1. Inhalt
  2. Navigation
  3. Weitere Inhalte
  4. Metanavigation
  5. Suche
  6. Choose from 30 Languages

News

Iran nuclear talks close to deadline

Foreign ministers from six nations plus Iran have begun a last round of talks a day before a deadline on a deal over Iran's nuclear program. The top diplomats were cautiously optimistic ahead of the intense negotiations.

Under intense pressure to close a deal one day ahead of a self-imposed deadline, top diplomats from Iran and six world powers (known as the P5+1) met in Lausanne, Switzerland on Monday in the first such joint meeting since November.

The five permanent members of the UN Security Council plus Germany seek to ease concerns about Iran's nuclear program, while the Islamic republic wants the West to roll back sanctions that have isolated the country and hurt its economy.

The foreign ministers of all six nations, the US, Russia, Germany, Britain, China, France, and Iran, said there is a chance of succeeding by the Tuesday deadline despite the significant obstacles.

Britain's Philip Hammond, the last of the foreign ministers to arrive, said he and his colleagues "believe a deal can be done."

"But it has to be a deal which puts the bomb beyond Iran's reach," he said.

US Secretary of State John Kerry and his German counterpart Frank-Walter Steinmeier canceled travel plans on Sunday in the hope of securing the preliminary deal ahead of a more comprehensive agreement to be made in June.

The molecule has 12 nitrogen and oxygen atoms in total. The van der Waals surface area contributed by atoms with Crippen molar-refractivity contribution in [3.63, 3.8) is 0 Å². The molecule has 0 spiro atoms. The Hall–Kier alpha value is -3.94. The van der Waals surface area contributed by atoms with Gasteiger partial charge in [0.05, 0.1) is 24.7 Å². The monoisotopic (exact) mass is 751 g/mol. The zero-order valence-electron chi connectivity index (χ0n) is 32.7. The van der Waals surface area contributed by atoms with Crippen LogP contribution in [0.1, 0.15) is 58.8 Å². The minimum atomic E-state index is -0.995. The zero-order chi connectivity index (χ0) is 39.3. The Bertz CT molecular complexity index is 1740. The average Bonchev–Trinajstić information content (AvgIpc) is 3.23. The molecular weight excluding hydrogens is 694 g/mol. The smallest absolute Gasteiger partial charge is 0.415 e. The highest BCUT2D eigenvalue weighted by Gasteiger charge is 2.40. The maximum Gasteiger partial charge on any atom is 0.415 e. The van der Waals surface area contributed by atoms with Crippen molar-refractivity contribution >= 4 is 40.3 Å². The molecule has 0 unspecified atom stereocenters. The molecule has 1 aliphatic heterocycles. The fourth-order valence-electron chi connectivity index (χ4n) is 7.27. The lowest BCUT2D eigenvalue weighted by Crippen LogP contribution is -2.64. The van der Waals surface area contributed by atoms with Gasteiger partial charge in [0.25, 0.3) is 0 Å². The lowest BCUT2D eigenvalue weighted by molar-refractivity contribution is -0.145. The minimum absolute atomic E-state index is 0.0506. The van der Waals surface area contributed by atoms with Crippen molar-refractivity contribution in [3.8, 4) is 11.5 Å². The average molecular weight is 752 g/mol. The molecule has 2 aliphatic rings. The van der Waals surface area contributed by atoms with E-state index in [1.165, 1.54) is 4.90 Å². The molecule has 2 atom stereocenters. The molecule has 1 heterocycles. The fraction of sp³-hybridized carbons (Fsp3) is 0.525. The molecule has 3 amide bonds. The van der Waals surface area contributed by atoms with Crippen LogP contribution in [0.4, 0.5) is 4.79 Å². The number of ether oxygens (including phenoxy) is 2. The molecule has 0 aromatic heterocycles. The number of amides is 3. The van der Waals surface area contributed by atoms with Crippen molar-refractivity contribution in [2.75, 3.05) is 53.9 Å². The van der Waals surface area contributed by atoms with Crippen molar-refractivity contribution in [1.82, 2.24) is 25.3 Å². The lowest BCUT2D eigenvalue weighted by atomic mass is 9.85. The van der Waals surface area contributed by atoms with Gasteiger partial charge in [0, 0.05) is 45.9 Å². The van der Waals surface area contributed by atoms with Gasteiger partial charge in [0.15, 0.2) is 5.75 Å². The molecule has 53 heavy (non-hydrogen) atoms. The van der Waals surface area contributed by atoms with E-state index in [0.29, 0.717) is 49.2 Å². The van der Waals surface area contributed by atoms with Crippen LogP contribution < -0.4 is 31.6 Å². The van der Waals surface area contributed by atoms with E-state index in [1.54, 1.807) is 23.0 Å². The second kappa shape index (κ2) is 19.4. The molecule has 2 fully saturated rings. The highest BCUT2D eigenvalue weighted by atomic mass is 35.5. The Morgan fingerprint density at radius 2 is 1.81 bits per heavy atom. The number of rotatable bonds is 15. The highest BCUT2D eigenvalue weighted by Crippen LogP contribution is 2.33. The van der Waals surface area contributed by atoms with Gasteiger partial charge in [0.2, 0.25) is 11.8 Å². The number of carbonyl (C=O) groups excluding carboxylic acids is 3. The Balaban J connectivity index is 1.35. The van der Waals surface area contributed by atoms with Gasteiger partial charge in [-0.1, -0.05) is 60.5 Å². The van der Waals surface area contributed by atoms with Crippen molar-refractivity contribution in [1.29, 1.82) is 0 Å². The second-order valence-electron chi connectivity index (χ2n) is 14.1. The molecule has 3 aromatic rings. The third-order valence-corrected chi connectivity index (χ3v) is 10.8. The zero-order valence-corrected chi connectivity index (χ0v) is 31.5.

Steinmeier called the talks in Switzerland

the "endgame" of a decades-long process

that has stopped and restarted several times.

Concessions from Tehran

Tehran appeared

willing to make concessions

, such as shipping the enriched uranium it produces to Russia, a change from previous demands to be able to keep a small amount in stock, one official said, though this was contradicted by Iran's official IRNA news agency.

Over the past weeks, Iran has moved from demanding it be allowed to keep 10,000 centrifuges enriching uranium to 6,000, and now officials have said they may be ready to accept even fewer.

The main dispute involves the length of the agreement. Iran would like to see a total removal of all caps on its nuclear activities after 10 years, while the other powers insist on a progressive rollback after a decade. Limits on Iran's research and development of centrifuges were also unresolved, Western officials said.

The Islamic Republic also insists that UN sanctions be scrapped as soon as the deal comes into effect, as the punitive measures have isolated Iran diplomatically.

"This is very important to us for political and legal reasons," Iran's deputy foreign minister said on Sunday night.

One official who spoke with the Associated Press (AP) said there was also a dispute between the American and Russian delegations over reimposing penalties should Tehran renege on any commitments.

es/lw (AP, AFP, dpa)

DW recommends